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Former Massachusetts Legislator and Green-Rainbow Party Co-founder Melvin H. King Dies

Long-time civil rights activist and Boston-based community organizer Melvin H. King passed away on Tuesday evening. King was 94 years old. GBH News, a Boston local news outlet, confirmed King’s passing with his son on Tuesday evening.

King established himself as a community activist at a young age. After leaving college, he began working with at-risk communities as the director of Boy’s Work at Lincoln House, a settlement house in Boston’s South End community. After that, he became director of the New Urban League of Greater Boston.

King ran for office several times, eventually finding electoral success in the Massachusetts legislature. He would serve five terms, winning his first campaign in 1972. His advocacy attracted a broad coalition of supporters diverse across race and class lines. A decade later, he would utilize this intersectional support in a heated run for Boston mayor against incumbent Raymond Flynn, where he became the first black mayoral candidate in Boston to ascend to the general election.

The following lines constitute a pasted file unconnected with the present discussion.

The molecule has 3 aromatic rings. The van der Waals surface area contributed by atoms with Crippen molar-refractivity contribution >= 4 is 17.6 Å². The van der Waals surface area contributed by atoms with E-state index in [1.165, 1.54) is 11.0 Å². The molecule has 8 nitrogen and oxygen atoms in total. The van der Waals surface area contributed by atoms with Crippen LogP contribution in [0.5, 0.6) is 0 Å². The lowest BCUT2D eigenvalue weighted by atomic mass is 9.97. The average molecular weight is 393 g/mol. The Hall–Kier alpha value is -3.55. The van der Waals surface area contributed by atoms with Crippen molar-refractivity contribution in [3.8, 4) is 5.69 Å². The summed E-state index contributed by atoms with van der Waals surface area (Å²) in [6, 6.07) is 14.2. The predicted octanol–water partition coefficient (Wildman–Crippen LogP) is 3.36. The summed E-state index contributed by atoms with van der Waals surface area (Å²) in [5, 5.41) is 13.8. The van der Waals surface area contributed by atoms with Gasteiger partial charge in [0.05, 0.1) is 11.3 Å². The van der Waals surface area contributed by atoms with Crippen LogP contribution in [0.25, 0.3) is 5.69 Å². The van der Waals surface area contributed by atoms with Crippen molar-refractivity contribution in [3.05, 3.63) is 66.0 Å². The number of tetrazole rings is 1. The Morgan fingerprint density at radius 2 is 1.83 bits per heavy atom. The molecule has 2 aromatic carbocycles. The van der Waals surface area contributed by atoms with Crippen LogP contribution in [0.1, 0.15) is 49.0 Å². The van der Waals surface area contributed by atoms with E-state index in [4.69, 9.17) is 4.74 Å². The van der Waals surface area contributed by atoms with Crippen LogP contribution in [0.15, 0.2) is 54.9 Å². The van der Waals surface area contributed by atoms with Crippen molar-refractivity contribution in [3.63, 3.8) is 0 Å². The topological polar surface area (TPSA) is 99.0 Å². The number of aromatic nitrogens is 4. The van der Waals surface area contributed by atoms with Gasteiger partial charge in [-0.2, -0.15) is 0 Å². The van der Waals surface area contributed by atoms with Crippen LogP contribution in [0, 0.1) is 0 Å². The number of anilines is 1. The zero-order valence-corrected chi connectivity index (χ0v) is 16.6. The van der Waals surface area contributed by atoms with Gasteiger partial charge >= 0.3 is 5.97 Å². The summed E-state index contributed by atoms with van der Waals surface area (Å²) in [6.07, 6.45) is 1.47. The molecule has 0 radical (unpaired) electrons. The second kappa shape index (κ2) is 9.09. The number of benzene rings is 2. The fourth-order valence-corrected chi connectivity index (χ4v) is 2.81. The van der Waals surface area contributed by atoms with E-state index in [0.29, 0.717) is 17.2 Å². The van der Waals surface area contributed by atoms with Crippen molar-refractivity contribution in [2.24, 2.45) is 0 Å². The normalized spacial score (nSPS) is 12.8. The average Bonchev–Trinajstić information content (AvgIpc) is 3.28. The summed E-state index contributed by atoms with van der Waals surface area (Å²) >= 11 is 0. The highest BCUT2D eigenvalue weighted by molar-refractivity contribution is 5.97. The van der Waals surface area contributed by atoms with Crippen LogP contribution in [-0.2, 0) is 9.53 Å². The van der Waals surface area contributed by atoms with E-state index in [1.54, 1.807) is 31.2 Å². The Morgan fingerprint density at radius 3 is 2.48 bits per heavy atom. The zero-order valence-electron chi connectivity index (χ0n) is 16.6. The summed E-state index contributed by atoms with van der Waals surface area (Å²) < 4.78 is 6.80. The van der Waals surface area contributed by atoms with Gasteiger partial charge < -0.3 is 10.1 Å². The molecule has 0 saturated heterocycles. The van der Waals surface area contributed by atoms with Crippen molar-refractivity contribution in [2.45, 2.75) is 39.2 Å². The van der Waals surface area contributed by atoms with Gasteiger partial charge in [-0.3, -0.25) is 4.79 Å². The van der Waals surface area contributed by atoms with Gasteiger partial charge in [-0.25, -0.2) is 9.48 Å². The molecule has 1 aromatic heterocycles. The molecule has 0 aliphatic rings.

While unsuccessful in his mayoral campaign, King’s political organizing and the coalition he built would give way to the Rainbow Coalition Party. The party would focus on local and state elections.

Soon after, his party and approach to coalition building would serve as a model for the national Rainbow Coalition organized by Rev. Jesse Jackson during his presidential campaign. The Rainbow Coalition name would additionally be adopted by psychotherapist and future New Alliance Party leader Lenora Fulani, who established the “Rainbow Lobby” with Dr. Fred Newman to benefit smaller political parties.

The Rainbow Coalition Party would operate in Boston politics for about two decades before finally merging with the Massachusetts Green Party in 2002 and forming the “Green-Rainbow Party.” That same year, King endorsed the fledgling party’s Jill Stein in her 2002 candidacy for governor, saying at the time that Stein was the only candidate “that makes issues of racism and social justice integral parts of her campaign.”

The Rainbow Coalition and Green Party remain recognized political designations in Massachusetts today, although neither are functional parties. The Green-Rainbow Party remains the official Massachusetts state affiliate of the Green Party.

While King wouldn’t run for office again in his later life, he remained visible in Green-Rainbow Party and Boston city politics. He served as the campaign manager for M. K. Merelice, the party’s 2014 state auditor candidate. Additionally, in 2009, the Massachusetts Association of Community Development Corporations, in conjunction with the Boston branch of the Local Initiatives Support Corporation, formed the Mel King Institute for Community Building.

Melvin King is survived by his wife and six children.

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